Do not explain how the functions works. If you need to describe any aspect of the implementation, such as a security or performance issue, save it for the Notes section.
This is also the place to disclose anything unexpected. Help should help users predict and avoid errors, so be generous with your warnings.
Let’s describe the user experience of Adam Bertram’s New-ValidationDynamicParam function.
- This is a really advanced function that is designed for function/script authors, not end-users, so I’ll mention the audience immediately.
- I want to associate this new thing with something familiar to this audience, like ValidateSet.
- Adam’s function to be called in the DynamicParam block, which is novel, so I’ll explain that and remind users that they need the function in scope.
- Finally, this has a limited use-case, so I’ll explain that this function doesn’t create other types of dynamic parameters.
Examples: Show how to use it
Help is really show and tell. The description is the “tell”. The examples are the “show.” And, the examples are really the most important part of help.
When writing help as a spec, write examples before parameters, because the examples really reveal which parameters you need and what names they should have. Write several examples for different use cases and think about using the parameters in combination.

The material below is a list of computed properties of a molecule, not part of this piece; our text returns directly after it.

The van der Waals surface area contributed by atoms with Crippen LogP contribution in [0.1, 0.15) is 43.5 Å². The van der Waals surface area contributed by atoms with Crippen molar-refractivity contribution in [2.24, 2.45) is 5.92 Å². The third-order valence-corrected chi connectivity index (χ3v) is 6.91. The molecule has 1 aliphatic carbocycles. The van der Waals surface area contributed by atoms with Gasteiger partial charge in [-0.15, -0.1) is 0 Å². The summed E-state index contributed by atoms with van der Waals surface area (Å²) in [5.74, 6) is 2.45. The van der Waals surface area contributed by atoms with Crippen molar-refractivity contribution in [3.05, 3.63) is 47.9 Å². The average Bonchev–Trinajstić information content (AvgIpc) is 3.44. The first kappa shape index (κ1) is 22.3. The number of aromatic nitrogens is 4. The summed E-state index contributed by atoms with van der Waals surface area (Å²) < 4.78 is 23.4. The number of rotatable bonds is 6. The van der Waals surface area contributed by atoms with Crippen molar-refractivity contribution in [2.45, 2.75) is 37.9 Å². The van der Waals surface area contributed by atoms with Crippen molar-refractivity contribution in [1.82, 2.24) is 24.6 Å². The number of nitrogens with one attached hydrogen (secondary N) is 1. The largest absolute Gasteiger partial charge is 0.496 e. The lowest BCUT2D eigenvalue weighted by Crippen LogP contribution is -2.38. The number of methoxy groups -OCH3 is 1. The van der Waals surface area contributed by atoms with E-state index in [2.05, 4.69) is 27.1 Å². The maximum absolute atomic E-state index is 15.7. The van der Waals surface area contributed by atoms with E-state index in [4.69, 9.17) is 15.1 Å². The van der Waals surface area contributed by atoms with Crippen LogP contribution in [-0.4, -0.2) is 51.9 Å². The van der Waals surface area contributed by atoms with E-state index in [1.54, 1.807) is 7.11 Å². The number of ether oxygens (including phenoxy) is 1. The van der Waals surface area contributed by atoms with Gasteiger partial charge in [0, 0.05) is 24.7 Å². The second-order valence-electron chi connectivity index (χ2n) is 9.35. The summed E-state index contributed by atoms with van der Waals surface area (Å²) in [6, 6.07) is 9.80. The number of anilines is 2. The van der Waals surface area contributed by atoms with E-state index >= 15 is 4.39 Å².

Also, to use the examples as test cases, include expected output in the example.
To make the examples useful to readers, focus on one element in each example. For Adam’s function, the first example uses only the mandatory parameters, the second (shown below) uses several optional parameters, the third explains how to structure the DynamicParam block, and the final one explains how to refer to the dynamic parameter and its value outside of the DynamicParam block.
Write examples in complexity order beginning with the simplest. And, to encourage users to try the examples, use resources that all users have in their system, such as the C:\Windows directory.
Here is a relatively simple example. To see all the examples, see the help at Get-TheAwesomeWithHelp.zip.